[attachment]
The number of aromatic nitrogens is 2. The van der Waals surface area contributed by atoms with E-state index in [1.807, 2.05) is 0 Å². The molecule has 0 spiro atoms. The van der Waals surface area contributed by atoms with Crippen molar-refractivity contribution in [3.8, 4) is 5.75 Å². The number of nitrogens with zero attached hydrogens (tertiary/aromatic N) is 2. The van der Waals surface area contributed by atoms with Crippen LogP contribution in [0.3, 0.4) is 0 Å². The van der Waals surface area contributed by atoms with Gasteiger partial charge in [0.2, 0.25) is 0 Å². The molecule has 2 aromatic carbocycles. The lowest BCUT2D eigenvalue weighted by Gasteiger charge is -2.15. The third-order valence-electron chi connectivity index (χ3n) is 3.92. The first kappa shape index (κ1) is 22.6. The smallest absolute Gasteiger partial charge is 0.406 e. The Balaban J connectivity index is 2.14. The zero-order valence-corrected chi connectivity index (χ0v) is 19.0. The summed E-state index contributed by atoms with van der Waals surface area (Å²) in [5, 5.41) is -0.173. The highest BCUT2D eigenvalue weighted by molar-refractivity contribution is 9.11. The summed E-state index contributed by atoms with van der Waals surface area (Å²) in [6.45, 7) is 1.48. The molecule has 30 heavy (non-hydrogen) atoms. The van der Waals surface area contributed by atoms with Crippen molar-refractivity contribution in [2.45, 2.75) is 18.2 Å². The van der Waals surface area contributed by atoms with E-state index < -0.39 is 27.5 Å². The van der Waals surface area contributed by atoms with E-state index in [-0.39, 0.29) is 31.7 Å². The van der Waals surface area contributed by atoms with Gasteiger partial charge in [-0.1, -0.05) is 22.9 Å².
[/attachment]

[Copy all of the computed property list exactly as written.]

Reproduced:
The number of aromatic nitrogens is 2. The van der Waals surface area contributed by atoms with E-state index in [1.807, 2.05) is 0 Å². The molecule has 0 spiro atoms. The van der Waals surface area contributed by atoms with Crippen molar-refractivity contribution in [3.8, 4) is 5.75 Å². The number of nitrogens with zero attached hydrogens (tertiary/aromatic N) is 2. The van der Waals surface area contributed by atoms with Crippen LogP contribution in [0.3, 0.4) is 0 Å². The van der Waals surface area contributed by atoms with Gasteiger partial charge in [0.2, 0.25) is 0 Å². The molecule has 2 aromatic carbocycles. The lowest BCUT2D eigenvalue weighted by Gasteiger charge is -2.15. The third-order valence-electron chi connectivity index (χ3n) is 3.92. The first kappa shape index (κ1) is 22.6. The smallest absolute Gasteiger partial charge is 0.406 e. The Balaban J connectivity index is 2.14. The zero-order valence-corrected chi connectivity index (χ0v) is 19.0. The summed E-state index contributed by atoms with van der Waals surface area (Å²) in [5, 5.41) is -0.173. The highest BCUT2D eigenvalue weighted by molar-refractivity contribution is 9.11. The summed E-state index contributed by atoms with van der Waals surface area (Å²) in [6.45, 7) is 1.48. The molecule has 30 heavy (non-hydrogen) atoms. The van der Waals surface area contributed by atoms with Crippen molar-refractivity contribution in [2.45, 2.75) is 18.2 Å². The van der Waals surface area contributed by atoms with E-state index < -0.39 is 27.5 Å². The van der Waals surface area contributed by atoms with E-state index in [-0.39, 0.29) is 31.7 Å². The van der Waals surface area contributed by atoms with Gasteiger partial charge in [-0.1, -0.05) is 22.9 Å².